World Bulletin / News Desk
German Chancellor Angela Merkel urged the world's top economies to push ahead with further financial regulation, saying that not enough had been achieved so far.
The global financial crisis has prompted an overhaul of regulation in almost every part of the financial system from over-the-counter derivatives to bank capital requirements.
But Merkel said in her weekly podcast that more was needed.
"In my view, we are not where we ought to be yet," she said.
"We had planned to regulate every financial centre, every financial actor and every financial market product. Significant progress has been made but the rules have not yet been implemented everywhere and we are still missing further areas."
The chancellor pointed to "shadow banks", or non-bank financial institutions that are less regulated than banks, as an area where progress needed to be made.
"For instance the regulation of shadow banks will hopefully be concluded at the next G20 meeting," Merkel said.
Leaders of the world's top economies (G20) made recommendations for regulation a year ago that also include hedge funds, special investment vehicles and repurchase agreements.
Regulators worry that as traditional banks get more heavily regulated, risky credit activities will shift to shadow banks.
Merkel meets with the heads of the International Monetary Fund, World Bank, International Labour Organisation, the World Trade Organisation and the Organisation for Economic Cooperation and Development in Berlin on Tuesday.
One of the topics of discussion will be the euro zone debt crisis. Merkel said tough steps were starting to show results.
"The structural reforms - despite being painful - are beginning to show effects in the individual countries, such as in Ireland and Portugal but also in Greece and Spain."
Finance Minister Wolfgang Schaeuble said on Friday that, while he wanted Greece to stay in the euro zone, that was not yet a done deal.
"We want Greece to stay in the euro zone but Greece has a lot to do. That's not yet decided," Schaeuble told ZDF television.
Greece is due to receive almost 31 billion euros in the next tranche of emergency loans from the euro zone bailout fund, if international inspectors agree that it has implemented reforms set as a condition for aid.
Greece has already received two bailouts totalling 240 billion euros but fellow euro zone member Ireland said last week that it would have to negotiate a third programme.
The Ukraine crisis has tested the loyalties of Bulgaria, a Balkan country with historical ties to Moscow and heavily dependent on Russian energy supplies.
Syria expels three United Nations aid workers hindering aid development in the country
Russia has overcome a "psychological barrier" and is ready to deepen its economic ties with China, Deputy Prime MinisterArkady Dvorkovich said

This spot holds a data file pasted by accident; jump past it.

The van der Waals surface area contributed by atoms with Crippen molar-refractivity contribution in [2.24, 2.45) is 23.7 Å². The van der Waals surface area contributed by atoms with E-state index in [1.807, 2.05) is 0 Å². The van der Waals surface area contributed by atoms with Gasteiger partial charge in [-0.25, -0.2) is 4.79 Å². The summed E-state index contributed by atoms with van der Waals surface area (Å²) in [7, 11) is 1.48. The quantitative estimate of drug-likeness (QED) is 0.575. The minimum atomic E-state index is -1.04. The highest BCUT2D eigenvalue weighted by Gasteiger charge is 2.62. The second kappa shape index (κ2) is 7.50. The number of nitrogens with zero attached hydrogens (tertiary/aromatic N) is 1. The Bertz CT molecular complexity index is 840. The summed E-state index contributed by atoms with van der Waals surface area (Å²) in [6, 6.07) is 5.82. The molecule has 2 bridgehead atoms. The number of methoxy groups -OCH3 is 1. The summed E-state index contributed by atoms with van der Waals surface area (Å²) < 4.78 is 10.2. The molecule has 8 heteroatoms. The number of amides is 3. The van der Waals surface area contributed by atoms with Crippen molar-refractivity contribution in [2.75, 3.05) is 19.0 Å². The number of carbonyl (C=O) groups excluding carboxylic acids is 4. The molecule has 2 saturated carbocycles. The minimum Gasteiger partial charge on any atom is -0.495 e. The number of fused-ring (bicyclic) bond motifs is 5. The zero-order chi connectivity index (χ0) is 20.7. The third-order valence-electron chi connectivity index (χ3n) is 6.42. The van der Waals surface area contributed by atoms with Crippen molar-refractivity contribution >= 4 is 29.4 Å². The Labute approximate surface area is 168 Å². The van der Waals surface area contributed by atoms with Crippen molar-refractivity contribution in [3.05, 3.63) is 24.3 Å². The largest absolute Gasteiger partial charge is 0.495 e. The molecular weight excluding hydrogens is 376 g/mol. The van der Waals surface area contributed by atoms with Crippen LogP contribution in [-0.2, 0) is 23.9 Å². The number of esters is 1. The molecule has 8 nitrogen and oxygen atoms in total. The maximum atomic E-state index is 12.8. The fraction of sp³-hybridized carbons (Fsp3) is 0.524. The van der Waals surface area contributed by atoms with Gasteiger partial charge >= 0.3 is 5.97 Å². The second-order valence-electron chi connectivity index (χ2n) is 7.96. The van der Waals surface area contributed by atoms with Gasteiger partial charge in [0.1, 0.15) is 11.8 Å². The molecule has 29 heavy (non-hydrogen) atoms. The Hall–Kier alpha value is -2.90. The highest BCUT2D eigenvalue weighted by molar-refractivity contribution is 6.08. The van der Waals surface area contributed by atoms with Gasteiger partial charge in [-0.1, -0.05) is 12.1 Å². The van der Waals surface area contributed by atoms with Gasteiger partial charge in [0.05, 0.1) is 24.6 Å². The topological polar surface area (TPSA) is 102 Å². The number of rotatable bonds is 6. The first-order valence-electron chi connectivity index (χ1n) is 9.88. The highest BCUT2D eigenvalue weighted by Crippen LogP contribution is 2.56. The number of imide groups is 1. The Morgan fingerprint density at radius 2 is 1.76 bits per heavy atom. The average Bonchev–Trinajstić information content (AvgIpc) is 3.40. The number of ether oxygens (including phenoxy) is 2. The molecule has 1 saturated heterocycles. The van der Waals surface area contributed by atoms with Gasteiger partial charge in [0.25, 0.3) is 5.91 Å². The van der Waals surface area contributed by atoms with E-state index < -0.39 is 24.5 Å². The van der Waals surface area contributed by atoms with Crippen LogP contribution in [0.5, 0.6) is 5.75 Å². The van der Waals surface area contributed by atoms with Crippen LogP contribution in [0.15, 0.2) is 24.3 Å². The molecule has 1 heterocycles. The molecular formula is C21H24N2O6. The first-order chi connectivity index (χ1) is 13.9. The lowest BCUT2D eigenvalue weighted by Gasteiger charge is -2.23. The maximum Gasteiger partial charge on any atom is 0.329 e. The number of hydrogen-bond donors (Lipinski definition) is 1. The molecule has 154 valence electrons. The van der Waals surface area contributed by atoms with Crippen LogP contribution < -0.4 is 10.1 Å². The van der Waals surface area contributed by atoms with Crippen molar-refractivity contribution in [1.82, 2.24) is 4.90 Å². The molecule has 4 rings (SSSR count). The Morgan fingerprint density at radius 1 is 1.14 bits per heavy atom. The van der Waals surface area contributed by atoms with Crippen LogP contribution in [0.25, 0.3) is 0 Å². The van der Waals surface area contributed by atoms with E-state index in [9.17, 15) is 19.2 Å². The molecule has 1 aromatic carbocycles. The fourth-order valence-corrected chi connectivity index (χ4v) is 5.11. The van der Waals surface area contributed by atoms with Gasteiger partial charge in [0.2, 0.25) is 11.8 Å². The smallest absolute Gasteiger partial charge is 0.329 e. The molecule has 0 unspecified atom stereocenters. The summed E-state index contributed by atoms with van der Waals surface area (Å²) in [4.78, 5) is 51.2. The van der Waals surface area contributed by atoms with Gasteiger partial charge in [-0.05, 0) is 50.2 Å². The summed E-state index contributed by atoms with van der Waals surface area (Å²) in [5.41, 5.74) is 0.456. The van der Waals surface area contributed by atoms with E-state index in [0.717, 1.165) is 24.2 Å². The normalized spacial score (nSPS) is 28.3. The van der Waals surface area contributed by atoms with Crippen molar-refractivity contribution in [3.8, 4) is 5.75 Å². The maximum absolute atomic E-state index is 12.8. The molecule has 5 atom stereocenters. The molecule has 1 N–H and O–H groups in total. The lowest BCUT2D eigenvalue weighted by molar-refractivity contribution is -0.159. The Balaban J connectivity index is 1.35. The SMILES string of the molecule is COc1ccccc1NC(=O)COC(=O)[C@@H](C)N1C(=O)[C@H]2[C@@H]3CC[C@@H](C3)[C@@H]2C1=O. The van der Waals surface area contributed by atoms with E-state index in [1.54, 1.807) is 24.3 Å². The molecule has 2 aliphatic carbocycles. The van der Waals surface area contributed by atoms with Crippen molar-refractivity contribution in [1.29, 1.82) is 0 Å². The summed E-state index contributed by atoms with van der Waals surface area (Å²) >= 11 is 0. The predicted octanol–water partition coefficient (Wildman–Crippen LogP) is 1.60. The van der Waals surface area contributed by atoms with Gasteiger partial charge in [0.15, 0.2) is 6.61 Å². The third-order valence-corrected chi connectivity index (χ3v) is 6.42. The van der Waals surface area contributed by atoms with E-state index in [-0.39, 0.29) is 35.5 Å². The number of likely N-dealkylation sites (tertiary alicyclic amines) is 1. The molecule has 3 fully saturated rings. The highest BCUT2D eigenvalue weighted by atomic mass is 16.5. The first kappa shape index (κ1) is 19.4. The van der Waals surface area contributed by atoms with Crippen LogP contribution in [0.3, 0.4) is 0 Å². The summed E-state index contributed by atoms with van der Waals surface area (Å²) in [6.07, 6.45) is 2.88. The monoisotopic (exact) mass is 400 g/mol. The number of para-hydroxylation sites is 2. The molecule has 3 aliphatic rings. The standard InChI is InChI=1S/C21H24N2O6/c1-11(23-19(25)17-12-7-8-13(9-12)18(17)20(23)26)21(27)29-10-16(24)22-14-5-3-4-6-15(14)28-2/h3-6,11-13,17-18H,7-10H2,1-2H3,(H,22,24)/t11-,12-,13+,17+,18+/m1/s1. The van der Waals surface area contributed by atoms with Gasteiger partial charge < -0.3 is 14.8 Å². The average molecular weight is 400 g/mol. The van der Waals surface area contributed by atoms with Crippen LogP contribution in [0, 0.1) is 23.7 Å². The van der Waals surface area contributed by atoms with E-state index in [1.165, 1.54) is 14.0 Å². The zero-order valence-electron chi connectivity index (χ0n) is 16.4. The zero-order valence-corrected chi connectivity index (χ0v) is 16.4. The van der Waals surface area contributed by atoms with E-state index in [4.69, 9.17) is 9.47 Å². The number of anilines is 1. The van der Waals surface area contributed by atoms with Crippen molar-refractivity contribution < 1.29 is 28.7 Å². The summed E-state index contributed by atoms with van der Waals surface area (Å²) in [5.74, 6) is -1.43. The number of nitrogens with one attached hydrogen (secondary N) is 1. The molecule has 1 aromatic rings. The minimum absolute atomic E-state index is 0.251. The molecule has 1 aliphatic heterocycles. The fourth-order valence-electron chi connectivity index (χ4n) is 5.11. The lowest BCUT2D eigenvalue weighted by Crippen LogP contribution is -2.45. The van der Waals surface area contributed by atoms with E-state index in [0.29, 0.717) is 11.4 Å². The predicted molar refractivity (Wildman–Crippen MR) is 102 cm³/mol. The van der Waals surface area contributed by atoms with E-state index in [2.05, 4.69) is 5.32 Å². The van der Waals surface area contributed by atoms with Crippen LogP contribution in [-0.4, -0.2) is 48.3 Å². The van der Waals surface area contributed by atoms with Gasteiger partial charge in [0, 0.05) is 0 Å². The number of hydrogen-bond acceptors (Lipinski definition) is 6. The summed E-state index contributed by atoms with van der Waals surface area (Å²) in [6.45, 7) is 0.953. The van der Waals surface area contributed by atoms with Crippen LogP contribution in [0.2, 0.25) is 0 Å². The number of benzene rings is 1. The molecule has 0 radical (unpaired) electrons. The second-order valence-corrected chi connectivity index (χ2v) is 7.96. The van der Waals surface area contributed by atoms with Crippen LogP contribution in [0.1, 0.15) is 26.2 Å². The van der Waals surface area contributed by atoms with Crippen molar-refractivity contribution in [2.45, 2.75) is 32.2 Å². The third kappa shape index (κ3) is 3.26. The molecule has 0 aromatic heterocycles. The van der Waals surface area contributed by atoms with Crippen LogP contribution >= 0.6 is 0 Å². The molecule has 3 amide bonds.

With Chancellor Angela Merkel's right-left coalition plus the opposition Greens, it was the biggest majority for any euro zone rescue package so far in the 631-seat chamber.
The agreement commits Tanzania, Kenya, Uganda, Rwanda and Burundi to cooperate with the United States in customs issues, ease red tape at borders, reduce customs wait times and harmonize trade standards.
Sri Lankan President Maithripala Sirisena has unnerved China with his re-examination of certain projects that Chinahas invested in, including a $1.5 billion "port city" project in Colombo.
EU energy chief Maros Sefcovic invited Russian Energy Minister Alexander Novak and his Ukrainian counterpart Volodymyr Demchyshyn for talks
Gazprom and Ukrainian state energy firm Naftogaz have accused each other of not sticking to agreements on gas supplies.
The new canal, that will allow two-way traffic of larger ships, is supposed to increase revenues by 2023 to $13 billion.
A day after euro zone finance ministers agreed to a four-month extension of a financial rescue, Finance Minister Yanis Varoufakis gave a frank assessment of Greece's financial position.
The agreement is the culmination of talks that began in September after the government decided its own solutions to its fiscal crisis were failing to convince investors.
Energy union highlights bloc's attempt to seek independency from its main gas supplier - Russia.
Merkel's right-left coalition is set to prevail, despite vocal pockets of resistance on the right and left.
Republicans passed the bill to increase pressure on Obama to approve the pipeline, a move the president said would bypass a State Department process that will determine whether the project is in the U.S. national interest.
Turkish PM Davutoglu expresses Turkey's readiness to help in supplying energy to Central Europe.